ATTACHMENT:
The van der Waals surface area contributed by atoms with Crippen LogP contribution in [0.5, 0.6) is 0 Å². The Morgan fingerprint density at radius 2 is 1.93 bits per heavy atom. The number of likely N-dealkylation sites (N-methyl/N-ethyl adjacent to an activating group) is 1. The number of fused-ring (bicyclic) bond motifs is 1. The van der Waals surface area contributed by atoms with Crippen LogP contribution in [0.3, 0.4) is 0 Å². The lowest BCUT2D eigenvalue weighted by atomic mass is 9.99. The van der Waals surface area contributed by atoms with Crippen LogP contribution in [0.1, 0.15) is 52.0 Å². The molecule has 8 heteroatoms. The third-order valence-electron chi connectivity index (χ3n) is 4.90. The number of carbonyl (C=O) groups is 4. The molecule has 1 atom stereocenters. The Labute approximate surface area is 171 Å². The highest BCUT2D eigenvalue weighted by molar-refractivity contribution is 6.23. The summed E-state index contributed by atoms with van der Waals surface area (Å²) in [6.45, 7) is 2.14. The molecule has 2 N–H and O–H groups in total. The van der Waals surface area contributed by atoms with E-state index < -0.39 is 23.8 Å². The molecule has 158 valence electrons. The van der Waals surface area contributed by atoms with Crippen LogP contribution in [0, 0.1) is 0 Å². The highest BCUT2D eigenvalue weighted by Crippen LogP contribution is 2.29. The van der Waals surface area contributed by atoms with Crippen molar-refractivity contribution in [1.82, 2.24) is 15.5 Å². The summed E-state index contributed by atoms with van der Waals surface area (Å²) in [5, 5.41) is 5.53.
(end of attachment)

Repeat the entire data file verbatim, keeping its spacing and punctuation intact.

The van der Waals surface area contributed by atoms with Crippen LogP contribution in [0.5, 0.6) is 0 Å². The Morgan fingerprint density at radius 2 is 1.93 bits per heavy atom. The number of likely N-dealkylation sites (N-methyl/N-ethyl adjacent to an activating group) is 1. The number of fused-ring (bicyclic) bond motifs is 1. The van der Waals surface area contributed by atoms with Crippen LogP contribution in [0.3, 0.4) is 0 Å². The lowest BCUT2D eigenvalue weighted by atomic mass is 9.99. The van der Waals surface area contributed by atoms with Crippen LogP contribution in [0.1, 0.15) is 52.0 Å². The molecule has 8 heteroatoms. The third-order valence-electron chi connectivity index (χ3n) is 4.90. The number of carbonyl (C=O) groups is 4. The molecule has 1 atom stereocenters. The Labute approximate surface area is 171 Å². The highest BCUT2D eigenvalue weighted by molar-refractivity contribution is 6.23. The summed E-state index contributed by atoms with van der Waals surface area (Å²) in [6.45, 7) is 2.14. The molecule has 2 N–H and O–H groups in total. The van der Waals surface area contributed by atoms with E-state index < -0.39 is 23.8 Å². The molecule has 158 valence electrons. The van der Waals surface area contributed by atoms with Crippen LogP contribution in [0, 0.1) is 0 Å². The highest BCUT2D eigenvalue weighted by Crippen LogP contribution is 2.29. The van der Waals surface area contributed by atoms with Crippen molar-refractivity contribution in [1.82, 2.24) is 15.5 Å². The summed E-state index contributed by atoms with van der Waals surface area (Å²) in [5, 5.41) is 5.53.